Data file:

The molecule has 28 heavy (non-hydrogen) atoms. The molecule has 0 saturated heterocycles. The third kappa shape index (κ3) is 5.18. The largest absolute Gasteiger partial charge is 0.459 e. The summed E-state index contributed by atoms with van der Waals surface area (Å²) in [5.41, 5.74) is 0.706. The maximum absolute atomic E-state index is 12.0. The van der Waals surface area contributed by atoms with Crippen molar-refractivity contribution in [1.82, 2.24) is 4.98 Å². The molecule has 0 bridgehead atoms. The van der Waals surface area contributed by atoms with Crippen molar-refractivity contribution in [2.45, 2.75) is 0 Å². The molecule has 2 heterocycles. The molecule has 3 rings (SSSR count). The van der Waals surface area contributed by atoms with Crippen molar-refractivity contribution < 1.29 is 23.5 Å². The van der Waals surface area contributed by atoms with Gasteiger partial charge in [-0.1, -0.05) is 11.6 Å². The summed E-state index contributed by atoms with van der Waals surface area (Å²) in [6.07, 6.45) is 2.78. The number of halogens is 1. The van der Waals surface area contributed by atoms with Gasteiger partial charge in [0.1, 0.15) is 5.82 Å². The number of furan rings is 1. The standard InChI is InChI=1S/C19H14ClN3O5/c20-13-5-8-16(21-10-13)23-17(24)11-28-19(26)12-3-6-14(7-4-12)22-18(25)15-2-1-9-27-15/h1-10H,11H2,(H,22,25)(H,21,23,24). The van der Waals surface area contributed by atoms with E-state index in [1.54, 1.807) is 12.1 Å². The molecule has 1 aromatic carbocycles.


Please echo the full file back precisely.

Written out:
The molecule has 28 heavy (non-hydrogen) atoms. The molecule has 0 saturated heterocycles. The third kappa shape index (κ3) is 5.18. The largest absolute Gasteiger partial charge is 0.459 e. The summed E-state index contributed by atoms with van der Waals surface area (Å²) in [5.41, 5.74) is 0.706. The maximum absolute atomic E-state index is 12.0. The van der Waals surface area contributed by atoms with Crippen molar-refractivity contribution in [1.82, 2.24) is 4.98 Å². The molecule has 0 bridgehead atoms. The van der Waals surface area contributed by atoms with Crippen molar-refractivity contribution in [2.45, 2.75) is 0 Å². The molecule has 2 heterocycles. The molecule has 3 rings (SSSR count). The van der Waals surface area contributed by atoms with Crippen molar-refractivity contribution < 1.29 is 23.5 Å². The van der Waals surface area contributed by atoms with Gasteiger partial charge in [-0.1, -0.05) is 11.6 Å². The summed E-state index contributed by atoms with van der Waals surface area (Å²) in [6.07, 6.45) is 2.78. The number of halogens is 1. The van der Waals surface area contributed by atoms with Gasteiger partial charge in [0.1, 0.15) is 5.82 Å². The number of furan rings is 1. The standard InChI is InChI=1S/C19H14ClN3O5/c20-13-5-8-16(21-10-13)23-17(24)11-28-19(26)12-3-6-14(7-4-12)22-18(25)15-2-1-9-27-15/h1-10H,11H2,(H,22,25)(H,21,23,24). The van der Waals surface area contributed by atoms with E-state index in [1.54, 1.807) is 12.1 Å². The molecule has 1 aromatic carbocycles.